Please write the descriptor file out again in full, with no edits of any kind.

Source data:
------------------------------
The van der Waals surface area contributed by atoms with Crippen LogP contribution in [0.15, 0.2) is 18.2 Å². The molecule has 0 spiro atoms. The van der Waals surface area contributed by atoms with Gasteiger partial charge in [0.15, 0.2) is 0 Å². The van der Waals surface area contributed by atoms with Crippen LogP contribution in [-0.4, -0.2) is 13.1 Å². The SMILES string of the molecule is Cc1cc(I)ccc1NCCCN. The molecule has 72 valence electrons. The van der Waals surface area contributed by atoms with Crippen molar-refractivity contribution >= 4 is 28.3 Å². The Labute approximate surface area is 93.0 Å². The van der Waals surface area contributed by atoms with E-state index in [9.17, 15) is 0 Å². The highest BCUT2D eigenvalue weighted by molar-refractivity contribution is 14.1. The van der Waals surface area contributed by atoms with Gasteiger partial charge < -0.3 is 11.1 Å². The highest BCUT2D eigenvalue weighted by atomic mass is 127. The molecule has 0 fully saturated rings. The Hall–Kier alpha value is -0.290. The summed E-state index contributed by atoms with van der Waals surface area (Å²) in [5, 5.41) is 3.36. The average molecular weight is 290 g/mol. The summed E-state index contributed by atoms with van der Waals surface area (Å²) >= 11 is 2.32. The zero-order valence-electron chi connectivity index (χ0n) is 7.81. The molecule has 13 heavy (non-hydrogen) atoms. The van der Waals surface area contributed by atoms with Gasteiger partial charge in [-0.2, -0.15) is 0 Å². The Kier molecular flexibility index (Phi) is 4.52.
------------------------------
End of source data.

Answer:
The van der Waals surface area contributed by atoms with Crippen LogP contribution in [0.15, 0.2) is 18.2 Å². The molecule has 0 spiro atoms. The van der Waals surface area contributed by atoms with Gasteiger partial charge in [0.15, 0.2) is 0 Å². The van der Waals surface area contributed by atoms with Crippen LogP contribution in [-0.4, -0.2) is 13.1 Å². The SMILES string of the molecule is Cc1cc(I)ccc1NCCCN. The molecule has 72 valence electrons. The van der Waals surface area contributed by atoms with Crippen molar-refractivity contribution >= 4 is 28.3 Å². The Labute approximate surface area is 93.0 Å². The van der Waals surface area contributed by atoms with E-state index in [9.17, 15) is 0 Å². The highest BCUT2D eigenvalue weighted by molar-refractivity contribution is 14.1. The van der Waals surface area contributed by atoms with Gasteiger partial charge < -0.3 is 11.1 Å². The highest BCUT2D eigenvalue weighted by atomic mass is 127. The molecule has 0 fully saturated rings. The Hall–Kier alpha value is -0.290. The summed E-state index contributed by atoms with van der Waals surface area (Å²) in [5, 5.41) is 3.36. The average molecular weight is 290 g/mol. The summed E-state index contributed by atoms with van der Waals surface area (Å²) >= 11 is 2.32. The zero-order valence-electron chi connectivity index (χ0n) is 7.81. The molecule has 13 heavy (non-hydrogen) atoms. The van der Waals surface area contributed by atoms with Gasteiger partial charge in [-0.2, -0.15) is 0 Å². The Kier molecular flexibility index (Phi) is 4.52.